Failing to pay your property taxes, can motivate the IRS to put a tax lien against your property. The lien is a legal claim that allows the IRS to collect on your debt. When you sell the property, a portion of the proceeds will go straight to the government agency.
If you’ve been hit with a tax lien, it’s important to understand what this means and how to proceed.
“Tax liens are part of a taxpayer’s public record, and therefore may impact credit scores,” says Randolph Law Firm, P.C. For homeowners, this is clearly not a great outcome as creditworthiness is required by lenders for home mortgages and any other type of loan so avoiding it is the best action going forward.
How should you proceed if you get a tax lien? First, you might want to consider hiring a lawyer who specializes in tax issues and also include your accountant who knows your financial position. Other steps to take include:
Contact the IRS Immediately
Ignoring the IRS will not make it go away it will only make the problem worse. A federal tax lien has serious ramifications, for loan qualification. Call the number on the back of the tax bill you received from the IRS, or have your lawyer call the number for you.
A lien should be treated with due care and attention, so it’s advisable to communicate directly or indirectly (via your professional representatives) with the IRS to explore your options as soon as possible.
Take Steps to Avoid a Recorded Lien
Initially, tax liens do not appear on the public record. At first, the matter is considered a private affair. You will have 30 days from the receipt of the lien notice to pay in full or make arrangements to pay your taxes. If you fail to take these steps, the IRS can file a tax lien notice.
A tax lien notice is a public document, and it is filed with your local courthouse or the secretary of state’s office. Once this happens, the lien will become public knowledge and it will likely show up on your credit report.
How can a tax lien on the public record impact your life?
- Your credit score can drop by as much as 100 points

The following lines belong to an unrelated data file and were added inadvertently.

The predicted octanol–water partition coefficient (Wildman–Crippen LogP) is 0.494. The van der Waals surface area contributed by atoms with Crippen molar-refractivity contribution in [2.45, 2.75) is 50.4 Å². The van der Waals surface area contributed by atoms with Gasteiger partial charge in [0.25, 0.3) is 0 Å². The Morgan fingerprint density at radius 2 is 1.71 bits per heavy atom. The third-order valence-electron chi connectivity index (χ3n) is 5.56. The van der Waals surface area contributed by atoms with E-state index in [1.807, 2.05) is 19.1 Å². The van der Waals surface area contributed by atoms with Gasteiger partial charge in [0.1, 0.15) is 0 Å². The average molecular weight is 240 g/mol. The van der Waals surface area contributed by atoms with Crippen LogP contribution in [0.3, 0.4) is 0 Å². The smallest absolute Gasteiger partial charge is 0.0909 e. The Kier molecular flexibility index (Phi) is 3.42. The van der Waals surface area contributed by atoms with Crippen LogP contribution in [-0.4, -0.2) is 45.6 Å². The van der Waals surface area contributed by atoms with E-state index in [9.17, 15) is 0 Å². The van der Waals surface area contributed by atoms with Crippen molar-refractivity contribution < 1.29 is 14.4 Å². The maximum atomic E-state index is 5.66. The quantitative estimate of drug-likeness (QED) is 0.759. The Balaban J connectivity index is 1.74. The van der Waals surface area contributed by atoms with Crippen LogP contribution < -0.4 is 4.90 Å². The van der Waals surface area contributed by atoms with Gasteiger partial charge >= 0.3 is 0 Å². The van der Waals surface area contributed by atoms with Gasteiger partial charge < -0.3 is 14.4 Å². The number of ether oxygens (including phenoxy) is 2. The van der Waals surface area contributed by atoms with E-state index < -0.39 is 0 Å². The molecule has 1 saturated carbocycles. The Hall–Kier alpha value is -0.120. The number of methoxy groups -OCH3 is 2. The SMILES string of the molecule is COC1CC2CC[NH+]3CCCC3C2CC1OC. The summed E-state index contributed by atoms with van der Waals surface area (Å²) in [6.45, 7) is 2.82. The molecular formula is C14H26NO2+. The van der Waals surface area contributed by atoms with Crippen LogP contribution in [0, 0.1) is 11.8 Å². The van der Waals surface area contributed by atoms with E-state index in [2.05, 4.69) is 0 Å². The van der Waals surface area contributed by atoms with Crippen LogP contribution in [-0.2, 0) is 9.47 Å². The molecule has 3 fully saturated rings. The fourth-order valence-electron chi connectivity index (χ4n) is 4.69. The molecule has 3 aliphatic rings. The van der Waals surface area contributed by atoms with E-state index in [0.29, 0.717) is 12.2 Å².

- Creditors will be less likely to extend you any credit
- You may have trouble getting a job
- Your insurance premiums or credit card interest rates may increase
All of these outcomes can be prevented by paying your tax debt in full or coming to an arrangement with regular payments. You want to reach a satisfactory outcome before it’s too late.
Appeal the Lien, or Make Payment Arrangements
What happens if the lien is an error? Like many other government agencies, the IRS is overworked and understaffed. It’s entirely possible that the IRS make a mistake.
Have a tax attorney or a CPA go over your paperwork with a fine-tooth comb. If the IRS made an error, even if it’s on a technicality, you have the right to appeal the decision.
Once you receive notice of the lien, you have 30 days to file an appeal with the IRS Appeals Office.
Have your tax representative guide you through the appeals process. If you have no grounds to appeal the decision, you should consider paying the debt in full if you have the means.
This is the fastest way to get rid of a tax lien and remove it from your credit report. If you don’t have enough cash, you might consider selling assets or even tapping into your retirement fund.
If paying in full isn’t an option, you may be able to arrange a payment plan or an offer in compromise.
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